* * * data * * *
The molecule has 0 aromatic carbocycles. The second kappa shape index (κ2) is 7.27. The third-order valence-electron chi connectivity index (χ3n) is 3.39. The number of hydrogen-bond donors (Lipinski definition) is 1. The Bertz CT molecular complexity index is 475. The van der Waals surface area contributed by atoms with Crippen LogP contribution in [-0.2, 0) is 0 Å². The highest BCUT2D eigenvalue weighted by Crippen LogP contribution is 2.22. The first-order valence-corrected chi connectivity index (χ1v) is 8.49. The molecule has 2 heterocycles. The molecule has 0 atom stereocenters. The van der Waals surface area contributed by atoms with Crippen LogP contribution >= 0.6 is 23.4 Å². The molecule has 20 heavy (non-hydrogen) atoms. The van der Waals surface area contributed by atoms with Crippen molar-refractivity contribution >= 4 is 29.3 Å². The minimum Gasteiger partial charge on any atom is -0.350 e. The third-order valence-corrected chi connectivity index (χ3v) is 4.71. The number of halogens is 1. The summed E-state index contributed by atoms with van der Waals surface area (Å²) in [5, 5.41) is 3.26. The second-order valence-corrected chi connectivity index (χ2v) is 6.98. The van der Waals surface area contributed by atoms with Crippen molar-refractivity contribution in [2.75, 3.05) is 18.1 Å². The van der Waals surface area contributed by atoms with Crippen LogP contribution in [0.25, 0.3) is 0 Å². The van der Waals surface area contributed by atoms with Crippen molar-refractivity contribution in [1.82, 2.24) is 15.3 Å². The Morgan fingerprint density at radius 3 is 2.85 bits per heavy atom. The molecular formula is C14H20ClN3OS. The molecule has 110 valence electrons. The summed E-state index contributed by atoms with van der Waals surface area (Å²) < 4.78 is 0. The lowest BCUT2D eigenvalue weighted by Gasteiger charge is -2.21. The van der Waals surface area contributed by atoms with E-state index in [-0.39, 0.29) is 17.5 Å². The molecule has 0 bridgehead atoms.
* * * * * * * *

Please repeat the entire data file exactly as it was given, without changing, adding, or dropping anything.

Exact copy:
The molecule has 0 aromatic carbocycles. The second kappa shape index (κ2) is 7.27. The third-order valence-electron chi connectivity index (χ3n) is 3.39. The number of hydrogen-bond donors (Lipinski definition) is 1. The Bertz CT molecular complexity index is 475. The van der Waals surface area contributed by atoms with Crippen LogP contribution in [-0.2, 0) is 0 Å². The highest BCUT2D eigenvalue weighted by Crippen LogP contribution is 2.22. The first-order valence-corrected chi connectivity index (χ1v) is 8.49. The molecule has 2 heterocycles. The molecule has 0 atom stereocenters. The van der Waals surface area contributed by atoms with Crippen LogP contribution >= 0.6 is 23.4 Å². The molecule has 20 heavy (non-hydrogen) atoms. The van der Waals surface area contributed by atoms with Crippen molar-refractivity contribution >= 4 is 29.3 Å². The minimum Gasteiger partial charge on any atom is -0.350 e. The third-order valence-corrected chi connectivity index (χ3v) is 4.71. The number of halogens is 1. The summed E-state index contributed by atoms with van der Waals surface area (Å²) in [5, 5.41) is 3.26. The second-order valence-corrected chi connectivity index (χ2v) is 6.98. The van der Waals surface area contributed by atoms with Crippen molar-refractivity contribution in [2.75, 3.05) is 18.1 Å². The van der Waals surface area contributed by atoms with Crippen LogP contribution in [0.25, 0.3) is 0 Å². The van der Waals surface area contributed by atoms with Crippen molar-refractivity contribution in [1.82, 2.24) is 15.3 Å². The Morgan fingerprint density at radius 3 is 2.85 bits per heavy atom. The molecular formula is C14H20ClN3OS. The molecule has 110 valence electrons. The summed E-state index contributed by atoms with van der Waals surface area (Å²) < 4.78 is 0. The lowest BCUT2D eigenvalue weighted by Gasteiger charge is -2.21. The van der Waals surface area contributed by atoms with E-state index in [-0.39, 0.29) is 17.5 Å². The molecule has 0 bridgehead atoms.